Thanks for your comment Lake. It was just my opinion, so other pros might think differently about that issue.

  4. Where would you have played 109? I haven’t been able to find any good moves for black.

    • Younggil An says:

      H6 would be a better move for Black.

      I’ll figure it out if there’re another better options or not. 🙂

      • I agree, thanks!

        Do you think the follow up is playable for white? Assuming H6, J7, H8, and then also that white H10 is sente (black has to play L9?), G5 might work for white. Now, it seems that due to the dangerous cut at G7 and F6, black cannot cut off the J7 stones (lack of liberties, etc.). There’s a lot of danger for black in this case, as in his leftmost stones might get cut off, but I haven’t entirely convinced myself this works for white yet.

        • Younggil An says:

          Thanks V for your nice continuation.
          I also thought about that. After white plays at G5, Black can attach at G4, and it’s still very complicated. I’ll explain more about this variation at the commentary, because it’s hard to show in this comment box.
          Thanks. 🙂

  5. “Black 153 was an incredible move and the game ‘descended’ into total chaos.”

    Don’t you mean ascended.

    • Younggil An says:

      Thanks a lot for your correction.

      I think you’re right. 🙂

    • If chaos is thought of as negative, like hell, then descended seems quite OK by me, it is like falling down a mountain without much to grope on.

      Kind regards,

      • Younggil An says:

        Thanks a lot Paul for your kind explanation.
        I’m still confused… English is not easy to learn. 🙂

        • David Hogarty says:

          Your English is very good, ‘descended into chaos’ is a fairly common idiom, but ‘ascended into chaos’ is not common at all. J might have been making a play on words to say that the game got more interesting at that point.

  6. 43 and 45 undid all the great work before.
    L3,J4,L6 instead would have been so simple and good.
    I guess mere mortals can’t fathom why Gu Li would even consider any other moves. Ofcourse, I realize that it’s hypocritical to praise his extraordinary moves, and then to complain when it goes wrong sometimes.
    But I can’t help myself. 🙂

    • Younggil An says:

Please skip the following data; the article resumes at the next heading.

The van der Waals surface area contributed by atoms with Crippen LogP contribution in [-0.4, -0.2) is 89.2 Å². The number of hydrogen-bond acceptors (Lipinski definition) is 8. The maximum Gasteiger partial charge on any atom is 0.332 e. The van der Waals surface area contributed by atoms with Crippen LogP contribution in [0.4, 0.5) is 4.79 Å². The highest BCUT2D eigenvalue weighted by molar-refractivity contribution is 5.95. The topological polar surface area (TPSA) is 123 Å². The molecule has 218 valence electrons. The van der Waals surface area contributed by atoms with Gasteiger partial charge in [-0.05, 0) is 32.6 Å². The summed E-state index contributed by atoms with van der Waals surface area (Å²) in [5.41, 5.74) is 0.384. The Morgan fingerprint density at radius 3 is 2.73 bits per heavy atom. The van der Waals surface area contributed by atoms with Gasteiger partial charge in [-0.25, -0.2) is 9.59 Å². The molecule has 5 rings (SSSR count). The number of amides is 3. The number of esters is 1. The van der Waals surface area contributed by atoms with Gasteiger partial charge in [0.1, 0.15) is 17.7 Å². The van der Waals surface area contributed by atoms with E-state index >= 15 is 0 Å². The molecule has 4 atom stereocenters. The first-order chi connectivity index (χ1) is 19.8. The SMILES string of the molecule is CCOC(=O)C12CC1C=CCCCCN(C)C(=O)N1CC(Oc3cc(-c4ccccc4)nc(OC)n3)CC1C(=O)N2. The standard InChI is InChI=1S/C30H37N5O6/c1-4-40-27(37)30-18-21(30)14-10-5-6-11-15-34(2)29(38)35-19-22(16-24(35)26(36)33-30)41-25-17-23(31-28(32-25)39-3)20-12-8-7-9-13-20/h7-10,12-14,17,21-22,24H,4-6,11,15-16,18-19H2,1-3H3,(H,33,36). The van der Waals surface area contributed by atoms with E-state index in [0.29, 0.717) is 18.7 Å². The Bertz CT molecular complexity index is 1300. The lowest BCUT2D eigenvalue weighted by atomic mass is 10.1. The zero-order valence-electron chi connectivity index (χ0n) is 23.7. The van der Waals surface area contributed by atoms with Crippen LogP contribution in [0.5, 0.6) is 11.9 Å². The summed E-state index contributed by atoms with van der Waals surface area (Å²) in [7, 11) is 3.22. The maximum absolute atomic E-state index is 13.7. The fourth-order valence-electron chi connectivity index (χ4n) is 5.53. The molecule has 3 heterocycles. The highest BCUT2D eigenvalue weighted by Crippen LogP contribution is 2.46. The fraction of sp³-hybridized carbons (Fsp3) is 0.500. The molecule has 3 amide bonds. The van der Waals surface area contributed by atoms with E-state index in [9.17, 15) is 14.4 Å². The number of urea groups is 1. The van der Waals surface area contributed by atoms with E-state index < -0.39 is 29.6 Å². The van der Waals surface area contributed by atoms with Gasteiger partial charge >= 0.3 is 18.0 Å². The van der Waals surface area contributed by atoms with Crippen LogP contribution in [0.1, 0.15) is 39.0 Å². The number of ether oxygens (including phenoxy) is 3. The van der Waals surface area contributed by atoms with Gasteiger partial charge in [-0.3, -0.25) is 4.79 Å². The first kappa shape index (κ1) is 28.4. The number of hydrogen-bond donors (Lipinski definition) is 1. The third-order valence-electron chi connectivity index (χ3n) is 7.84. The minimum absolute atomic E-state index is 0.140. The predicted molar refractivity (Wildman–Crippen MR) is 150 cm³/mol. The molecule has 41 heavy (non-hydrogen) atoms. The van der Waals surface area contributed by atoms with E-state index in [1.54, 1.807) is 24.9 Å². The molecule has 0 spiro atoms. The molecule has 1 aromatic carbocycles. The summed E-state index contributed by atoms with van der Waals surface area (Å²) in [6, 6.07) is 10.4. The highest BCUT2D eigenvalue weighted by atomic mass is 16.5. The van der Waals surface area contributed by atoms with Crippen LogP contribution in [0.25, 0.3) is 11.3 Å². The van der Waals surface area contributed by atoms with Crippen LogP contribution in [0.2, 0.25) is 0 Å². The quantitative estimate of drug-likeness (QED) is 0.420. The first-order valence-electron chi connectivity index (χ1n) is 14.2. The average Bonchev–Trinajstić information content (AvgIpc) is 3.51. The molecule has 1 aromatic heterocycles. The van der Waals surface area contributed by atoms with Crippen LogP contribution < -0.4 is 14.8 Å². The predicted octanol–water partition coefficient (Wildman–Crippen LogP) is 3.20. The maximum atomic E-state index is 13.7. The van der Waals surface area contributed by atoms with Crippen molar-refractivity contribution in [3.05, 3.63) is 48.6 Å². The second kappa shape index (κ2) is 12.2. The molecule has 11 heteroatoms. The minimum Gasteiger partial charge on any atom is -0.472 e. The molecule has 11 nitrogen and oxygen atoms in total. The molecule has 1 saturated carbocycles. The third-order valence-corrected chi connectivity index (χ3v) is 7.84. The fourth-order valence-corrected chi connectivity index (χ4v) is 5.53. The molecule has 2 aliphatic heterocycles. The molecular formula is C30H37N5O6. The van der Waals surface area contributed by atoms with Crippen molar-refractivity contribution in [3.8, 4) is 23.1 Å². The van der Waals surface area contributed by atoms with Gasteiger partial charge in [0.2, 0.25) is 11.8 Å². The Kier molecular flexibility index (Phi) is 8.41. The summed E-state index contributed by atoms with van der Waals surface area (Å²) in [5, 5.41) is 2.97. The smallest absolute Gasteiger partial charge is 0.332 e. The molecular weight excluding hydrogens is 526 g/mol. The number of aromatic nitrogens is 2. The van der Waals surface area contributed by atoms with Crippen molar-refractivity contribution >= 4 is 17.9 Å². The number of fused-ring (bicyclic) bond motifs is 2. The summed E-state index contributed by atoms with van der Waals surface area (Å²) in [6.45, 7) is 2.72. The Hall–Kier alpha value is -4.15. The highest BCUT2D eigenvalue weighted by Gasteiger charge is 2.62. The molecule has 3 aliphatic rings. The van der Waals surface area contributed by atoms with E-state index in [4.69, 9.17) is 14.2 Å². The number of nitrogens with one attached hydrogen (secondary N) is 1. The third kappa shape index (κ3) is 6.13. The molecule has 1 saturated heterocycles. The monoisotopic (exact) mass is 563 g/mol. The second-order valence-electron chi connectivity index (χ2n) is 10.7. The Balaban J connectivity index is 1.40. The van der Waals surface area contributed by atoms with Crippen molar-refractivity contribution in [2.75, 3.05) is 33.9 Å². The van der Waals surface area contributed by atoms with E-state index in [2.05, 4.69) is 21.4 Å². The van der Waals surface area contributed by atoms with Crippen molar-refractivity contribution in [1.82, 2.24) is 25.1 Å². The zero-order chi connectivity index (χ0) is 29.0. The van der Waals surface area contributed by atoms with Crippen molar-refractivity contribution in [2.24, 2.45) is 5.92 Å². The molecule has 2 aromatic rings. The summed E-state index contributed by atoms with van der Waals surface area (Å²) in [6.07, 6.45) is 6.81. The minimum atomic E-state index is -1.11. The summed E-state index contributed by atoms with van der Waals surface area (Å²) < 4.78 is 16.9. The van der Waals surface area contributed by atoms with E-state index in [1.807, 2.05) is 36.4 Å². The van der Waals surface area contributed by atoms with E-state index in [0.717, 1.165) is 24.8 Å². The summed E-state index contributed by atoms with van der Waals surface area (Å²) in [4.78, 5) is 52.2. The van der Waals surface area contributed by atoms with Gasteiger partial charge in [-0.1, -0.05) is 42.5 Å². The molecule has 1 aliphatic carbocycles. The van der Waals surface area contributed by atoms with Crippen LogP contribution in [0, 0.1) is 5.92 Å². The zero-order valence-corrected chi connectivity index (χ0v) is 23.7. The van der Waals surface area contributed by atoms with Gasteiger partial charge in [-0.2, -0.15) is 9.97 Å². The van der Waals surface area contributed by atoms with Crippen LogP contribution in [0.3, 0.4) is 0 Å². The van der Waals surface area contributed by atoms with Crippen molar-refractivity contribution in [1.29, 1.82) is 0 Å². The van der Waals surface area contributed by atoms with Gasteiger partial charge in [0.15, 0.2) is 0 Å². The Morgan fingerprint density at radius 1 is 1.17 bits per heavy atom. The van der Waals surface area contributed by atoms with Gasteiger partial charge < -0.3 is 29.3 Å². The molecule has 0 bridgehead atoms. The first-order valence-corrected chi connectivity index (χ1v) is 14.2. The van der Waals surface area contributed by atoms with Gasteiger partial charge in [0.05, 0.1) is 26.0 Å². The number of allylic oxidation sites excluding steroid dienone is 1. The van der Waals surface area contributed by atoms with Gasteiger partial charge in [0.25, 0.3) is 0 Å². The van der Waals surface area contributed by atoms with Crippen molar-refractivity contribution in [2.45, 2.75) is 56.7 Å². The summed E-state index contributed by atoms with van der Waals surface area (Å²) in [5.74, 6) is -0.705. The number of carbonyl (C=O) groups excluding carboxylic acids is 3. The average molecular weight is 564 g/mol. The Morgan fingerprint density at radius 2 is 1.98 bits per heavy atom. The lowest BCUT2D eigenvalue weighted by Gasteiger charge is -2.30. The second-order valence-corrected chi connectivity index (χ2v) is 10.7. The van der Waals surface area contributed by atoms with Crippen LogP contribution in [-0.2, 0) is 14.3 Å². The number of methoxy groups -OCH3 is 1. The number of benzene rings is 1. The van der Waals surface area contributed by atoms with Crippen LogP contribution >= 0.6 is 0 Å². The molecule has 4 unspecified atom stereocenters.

So do I. I was really impressed by his nice and sharp moves when I was watching this game, but I was complaining about his mistakes too. 🙂

    • To be fair, 46 and 48 were a pretty unlikely looking combination afterwards. To play these moves – knowing they would be captured – for an incomplete but crucial squeeze was pure magic. Rather than criticize Gu Li I would prefer to praise Lee’s brillliant play here.

  7. wmscottp says:

    greetings, i’m a beginner go player and value being able to view and review these matches, typically on Go Panda. unfortunately, the program crashed and the match was erased from my ‘observe’ room. does anyone know where i might find a move by move reviewable board of the match? thanks in advance…..

  8. It’s really nice to treat this series of games as a whole because it really shows the styles and strengths of the two players, even to the untrained eye 🙂

    • Younggil An says:

      Thanks Tim. It’s very interesting and fun to watch this series of their games to me too. 🙂

  9. cyclops/satie says:

    It seems b73 has an easy ladder at G8. Too small??

    • Younggil An says:

      You’re right. That’s a ladder, but small and slow.

      Gu wanted to take sente, so he exchanged B 73 for W 74 before cutting at B 75.

  10. An, your comments about the small mistakes in these games as compared with older games, where they would not have been called mistakes, was enlightening. I wonder if it would be appropriate to consider a different word for the book in order to designate what is actually a mistake (where the player should have known better) and what was simply an inferior move that could only be discovered through detailed review.